As organizations collect, process, and store greater volumes of data, they become more susceptible to data breaches, cybercrime, and regulatory fines. Data compliance is the practice of adhering to regulations and laws that dictate how data must be collected, processed, and stored. It’s critical for organizations of all sizes and industries. Keep reading to learn more about data compliance.

What is data compliance?


Data compliance is a term that describes the various laws and regulations that mandate how certain types of data must be tracked and collected. The purpose of data compliance is to ensure that data is properly protected, especially when it’s being shared or stored. There are many different types of data that must be tracked and collected for compliance reasons, including personal information, financial data, and healthcare records.

One of the most important reasons for tracking this data is to protect against identity theft. Personal information, such as Social Security numbers and credit card numbers, can be used by criminals to commit fraud or other crimes. Financial data can also be abused if it falls into the wrong hands. By tracking this information, businesses and organizations can help protect their customers’ privacy and prevent financial losses. Organizations can protect themselves from data breaches and regulatory fines by implementing data compliance policies and procedures.

What are the different types of data that must be tracked?

When it comes to data storage and handling, there are many compliance requirements that businesses must adhere to. This is especially true regarding certain data types that must be tracked. Here are some of the most common compliance requirements for various data types:

Financial data: Financial data must be protected due to its sensitivity. This data includes Social Security numbers, bank account numbers, and credit card information. Financial data must be encrypted both in transit and at rest to protect it from being accessed by unauthorized individuals.

Healthcare data: Healthcare data is also considered sensitive information and must be protected accordingly. This type of data can include patient health records, insurance information, and billing details. Like financial data, healthcare information must be encrypted both in transit and at rest.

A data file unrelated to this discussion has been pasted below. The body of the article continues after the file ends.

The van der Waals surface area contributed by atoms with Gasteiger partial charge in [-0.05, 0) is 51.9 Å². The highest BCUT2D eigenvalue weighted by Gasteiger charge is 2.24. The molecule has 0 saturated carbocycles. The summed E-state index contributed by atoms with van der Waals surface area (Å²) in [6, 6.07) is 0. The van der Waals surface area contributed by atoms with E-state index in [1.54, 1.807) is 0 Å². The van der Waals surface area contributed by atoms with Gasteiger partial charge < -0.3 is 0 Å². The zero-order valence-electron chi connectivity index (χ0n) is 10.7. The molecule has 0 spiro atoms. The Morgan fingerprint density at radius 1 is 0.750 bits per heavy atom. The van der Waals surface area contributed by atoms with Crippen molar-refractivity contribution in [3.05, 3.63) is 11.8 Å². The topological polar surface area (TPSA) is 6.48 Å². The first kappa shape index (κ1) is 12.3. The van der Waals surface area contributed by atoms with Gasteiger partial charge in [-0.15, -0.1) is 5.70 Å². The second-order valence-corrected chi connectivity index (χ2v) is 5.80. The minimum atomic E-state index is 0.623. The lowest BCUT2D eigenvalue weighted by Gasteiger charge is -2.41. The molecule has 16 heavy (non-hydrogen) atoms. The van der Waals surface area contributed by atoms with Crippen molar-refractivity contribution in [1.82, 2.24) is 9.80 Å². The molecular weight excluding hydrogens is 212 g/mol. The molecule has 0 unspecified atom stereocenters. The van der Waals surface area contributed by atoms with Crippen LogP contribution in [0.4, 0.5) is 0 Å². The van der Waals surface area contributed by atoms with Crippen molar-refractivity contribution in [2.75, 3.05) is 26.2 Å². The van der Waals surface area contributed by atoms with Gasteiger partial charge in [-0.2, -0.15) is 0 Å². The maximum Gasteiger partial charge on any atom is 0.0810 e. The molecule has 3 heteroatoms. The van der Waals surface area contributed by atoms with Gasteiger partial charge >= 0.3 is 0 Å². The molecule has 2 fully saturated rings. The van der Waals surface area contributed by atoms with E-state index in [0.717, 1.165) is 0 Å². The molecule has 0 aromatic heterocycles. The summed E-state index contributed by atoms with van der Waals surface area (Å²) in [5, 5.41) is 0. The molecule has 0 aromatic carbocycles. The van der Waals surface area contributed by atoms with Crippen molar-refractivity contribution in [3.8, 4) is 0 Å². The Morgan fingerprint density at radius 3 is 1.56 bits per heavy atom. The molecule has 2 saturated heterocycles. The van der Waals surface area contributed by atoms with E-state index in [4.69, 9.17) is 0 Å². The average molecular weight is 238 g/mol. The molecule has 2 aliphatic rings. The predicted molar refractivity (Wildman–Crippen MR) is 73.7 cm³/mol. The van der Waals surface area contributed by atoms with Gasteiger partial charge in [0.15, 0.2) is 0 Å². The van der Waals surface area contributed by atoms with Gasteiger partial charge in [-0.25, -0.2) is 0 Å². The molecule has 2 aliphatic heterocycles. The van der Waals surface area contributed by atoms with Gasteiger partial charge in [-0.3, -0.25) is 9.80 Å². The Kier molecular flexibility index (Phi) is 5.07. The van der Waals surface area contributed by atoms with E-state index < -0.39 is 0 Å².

Personal data: Personal data refers to any type of information that can identify a person. This could include names, addresses, email addresses, or Social Security Numbers. One of the most important steps companies can take to protect personal data is implementing data security controls. These controls help to protect data from unauthorized access, use, or disclosure. Data security controls include but are not limited to firewalls, encryption, and access controls.

System performance and usage This is important to track to maintain a system’s performance and stability. By tracking this type of data, administrators can identify issues with the system and correct them before they become more significant problems. Additionally, usage data can help administrators plan for future upgrades or expansions to the system.

What are some steps companies can take to protect their data?


Important step companies can take to protect personal data is establishing data governance policies and procedures. These policies and procedures help to ensure that personal data is collected, used, and disclosed in a manner that complies with data compliance regulations.

Companies must ensure that their employees know the importance of data compliance and the steps that need to be taken to protect personal data. Employees must be trained to handle personal data securely and comply with data compliance regulations. Regular monitoring and testing must also be conducted to ensure that the organization complies with the regulations.

Several regulations and laws apply to data compliance, including the Health Insurance Portability and Accountability Act (HIPAA), the Gramm-Leach-Bliley Act (GLBA), the Payment Card Industry Data Security Standard (PCI DSS), and the European Union’s General Data Protection Regulation (GDPR).

It’s important to track different types of data to understand how your business is performing. This information can help you make necessary changes and improve your bottom line.

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